Conditions Ripe for Dove Season
This year’s bumper crop of native sunflower, croton and other seed producing weedy plants has created ideal habitat conditions leading into September’s dove hunter opener. Better habitat is good for the birds. However, good quality range conditions could also cause doves to disperse as food sources become readily available and make managed fields less attractive early in the season, noted Texas Parks and Wildlife Department biologists in this recent story
. Check out some in-depth strategies and predictions for dove and teal in Texas Hunting 2012.
Are You Geared Up To Hunt?
Time for the ol’ August Hunt Bustle. No, it’s not a Texas dance step. It’s the basic preparation that kicks off a successful and safe hunting season. Here’s the 1-2-3 of it.
1. Get your license
. Licenses for the new season went on sale August 15 and current licenses expire August 31.
2. Review the updated regulations, season dates and bag limits – all found in the online Outdoor Annual
or pick up a copy wherever fishing and hunting licenses are sold.
3. Make sure you have proof of your hunter education course certification if you were born after Sept. 2, 1971. Don’t have it yet? Take the course online
or in a traditional classroom setting
. It’s for everyone’s safety, and it’s also the law. Keep your certificate with you. During dove season, the #1 citation written by TPWD Game Wardens is for hunting without proof of hunter education certification.
A one-time, hunter education deferral
allows a person 17 years of age or older who has not completed a hunter education program to hunt for the current license year if accompanied by a licensed and certified hunter. The one-time Hunter Education Deferral is available at license vendors for $10.
A message from a Texas Parks & Wildlife magazine advertiser:
Find a Place to Hunt on a Budget
Public hunting access – one of the best kept secrets of Texas hunting – lets hunters pursue their favorite quarry without breaking the bank.
The Annual Public Hunting (APH) Permit
($48) provides nearly year-round access almost 900,000 acres of land, including 120 special dove and small game hunting areas. About 75% of these small game public hunting units are located near major metro areas. The APH permit (valid September 1 through August 31 of the following year) allows an adult access to designated public hunting lands, including many designated national forests and grasslands, without having to pay daily permit fees and usually without having to be selected in a drawing. Permit holders may also take youth hunters on these lands free of charge, though a youth hunting license is required.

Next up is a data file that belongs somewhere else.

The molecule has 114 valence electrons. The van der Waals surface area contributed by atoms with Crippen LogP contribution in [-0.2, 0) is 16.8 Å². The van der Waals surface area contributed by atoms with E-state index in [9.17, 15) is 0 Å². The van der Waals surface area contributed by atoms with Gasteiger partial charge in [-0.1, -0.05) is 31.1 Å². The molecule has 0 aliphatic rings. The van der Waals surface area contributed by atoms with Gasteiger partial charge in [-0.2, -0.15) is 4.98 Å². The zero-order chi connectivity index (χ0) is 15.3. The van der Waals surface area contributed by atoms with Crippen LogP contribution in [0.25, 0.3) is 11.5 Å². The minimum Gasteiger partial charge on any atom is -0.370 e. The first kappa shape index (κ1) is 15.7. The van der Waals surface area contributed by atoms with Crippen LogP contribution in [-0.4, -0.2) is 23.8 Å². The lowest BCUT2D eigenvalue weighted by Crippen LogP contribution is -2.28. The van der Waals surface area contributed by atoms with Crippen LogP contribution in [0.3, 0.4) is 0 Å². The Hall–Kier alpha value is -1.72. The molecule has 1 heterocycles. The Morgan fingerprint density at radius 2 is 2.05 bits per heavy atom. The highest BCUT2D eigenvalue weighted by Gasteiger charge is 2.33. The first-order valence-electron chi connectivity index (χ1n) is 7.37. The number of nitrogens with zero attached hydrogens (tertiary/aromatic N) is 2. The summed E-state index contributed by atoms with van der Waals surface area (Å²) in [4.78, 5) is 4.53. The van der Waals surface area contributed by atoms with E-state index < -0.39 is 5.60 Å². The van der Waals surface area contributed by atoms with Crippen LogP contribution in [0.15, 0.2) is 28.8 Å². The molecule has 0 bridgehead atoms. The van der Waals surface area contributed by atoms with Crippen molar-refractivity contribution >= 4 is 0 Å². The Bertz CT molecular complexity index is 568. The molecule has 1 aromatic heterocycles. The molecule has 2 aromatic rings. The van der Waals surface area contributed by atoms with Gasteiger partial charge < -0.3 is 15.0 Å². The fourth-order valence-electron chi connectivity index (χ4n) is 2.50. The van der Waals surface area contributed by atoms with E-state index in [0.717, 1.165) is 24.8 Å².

detail about Walk-in Hunts. Check out the map
of 2012-2013 public hunting lands; click on any locator point within the map to virtually scout aerial views.
Opportunities are also still available for some great hunts through the Public Hunt Drawing System
. Through an application process described on the web page, hunters can select from among 28 different hunt categories, including eight specifically for youth only, and choose a preferred hunt date and location from hunt areas stretching across the state.
We’ll Help You Take a Kid Hunting
Do you know a kid you’d like to introduce to hunting? We’d like to help.
Camo-clad kids tramping through marshes and fields under watchful adult guidance hold the future of Texas hunting and conservation in their hands. Watch a video
about the Texas Youth Hunting Program.
Introductory youth hunts for 9 to17-year-olds are available through a partnership between the Texas Wildlife Association (TWA) and the Texas Parks and Wildlife Department. These instructive hunts for deer, turkey, hogs, javelina, exotics, dove, small game, waterfowl, varmints and other species usually include mentors, lodging and meals. They are safe, educational and very affordable ($110 for youth and adult; additional guest $35). Young hunters must have a valid Texas hunting license with appropriate tags or stamps and be accompanied by a parent or guardian. Students and adults must have completed Hunter Education
TP&W Magazine’s Digital "Texas Hunting 2012"
Welcome to the free online Texas Parks & Wildlife
magazine’s special digital extra “Texas Hunting 2012.”